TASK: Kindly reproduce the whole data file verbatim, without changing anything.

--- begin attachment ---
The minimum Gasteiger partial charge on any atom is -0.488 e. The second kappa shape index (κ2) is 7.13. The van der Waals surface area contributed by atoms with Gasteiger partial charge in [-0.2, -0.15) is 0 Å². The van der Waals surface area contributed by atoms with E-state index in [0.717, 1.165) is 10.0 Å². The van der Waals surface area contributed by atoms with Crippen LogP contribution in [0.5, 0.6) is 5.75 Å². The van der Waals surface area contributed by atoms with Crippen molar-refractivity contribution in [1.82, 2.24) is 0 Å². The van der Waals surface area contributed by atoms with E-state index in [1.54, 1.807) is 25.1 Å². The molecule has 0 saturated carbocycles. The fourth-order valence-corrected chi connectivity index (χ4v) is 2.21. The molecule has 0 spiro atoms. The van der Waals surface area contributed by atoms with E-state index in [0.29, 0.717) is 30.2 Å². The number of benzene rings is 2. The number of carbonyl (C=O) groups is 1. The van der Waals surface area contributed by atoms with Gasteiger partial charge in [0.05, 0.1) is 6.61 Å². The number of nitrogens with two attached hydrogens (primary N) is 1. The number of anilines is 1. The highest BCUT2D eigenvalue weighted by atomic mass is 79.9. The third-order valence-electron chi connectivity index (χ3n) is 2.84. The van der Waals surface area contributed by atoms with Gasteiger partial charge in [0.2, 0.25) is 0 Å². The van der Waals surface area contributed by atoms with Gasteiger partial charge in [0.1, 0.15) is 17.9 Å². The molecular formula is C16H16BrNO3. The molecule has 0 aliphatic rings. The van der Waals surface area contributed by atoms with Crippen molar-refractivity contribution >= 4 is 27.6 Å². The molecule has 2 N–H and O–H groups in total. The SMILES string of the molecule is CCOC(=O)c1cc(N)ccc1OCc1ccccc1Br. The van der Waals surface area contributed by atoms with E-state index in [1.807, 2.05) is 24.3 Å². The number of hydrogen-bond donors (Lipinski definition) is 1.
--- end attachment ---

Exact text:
The minimum Gasteiger partial charge on any atom is -0.488 e. The second kappa shape index (κ2) is 7.13. The van der Waals surface area contributed by atoms with Gasteiger partial charge in [-0.2, -0.15) is 0 Å². The van der Waals surface area contributed by atoms with E-state index in [0.717, 1.165) is 10.0 Å². The van der Waals surface area contributed by atoms with Crippen LogP contribution in [0.5, 0.6) is 5.75 Å². The van der Waals surface area contributed by atoms with Crippen molar-refractivity contribution in [1.82, 2.24) is 0 Å². The van der Waals surface area contributed by atoms with E-state index in [1.54, 1.807) is 25.1 Å². The molecule has 0 saturated carbocycles. The fourth-order valence-corrected chi connectivity index (χ4v) is 2.21. The molecule has 0 spiro atoms. The van der Waals surface area contributed by atoms with E-state index in [0.29, 0.717) is 30.2 Å². The number of benzene rings is 2. The number of carbonyl (C=O) groups is 1. The van der Waals surface area contributed by atoms with Gasteiger partial charge in [0.05, 0.1) is 6.61 Å². The number of nitrogens with two attached hydrogens (primary N) is 1. The number of anilines is 1. The highest BCUT2D eigenvalue weighted by atomic mass is 79.9. The third-order valence-electron chi connectivity index (χ3n) is 2.84. The van der Waals surface area contributed by atoms with Gasteiger partial charge in [0.2, 0.25) is 0 Å². The van der Waals surface area contributed by atoms with Gasteiger partial charge in [0.1, 0.15) is 17.9 Å². The molecular formula is C16H16BrNO3. The molecule has 0 aliphatic rings. The van der Waals surface area contributed by atoms with Crippen molar-refractivity contribution >= 4 is 27.6 Å². The molecule has 2 N–H and O–H groups in total. The SMILES string of the molecule is CCOC(=O)c1cc(N)ccc1OCc1ccccc1Br. The van der Waals surface area contributed by atoms with E-state index in [1.807, 2.05) is 24.3 Å². The number of hydrogen-bond donors (Lipinski definition) is 1.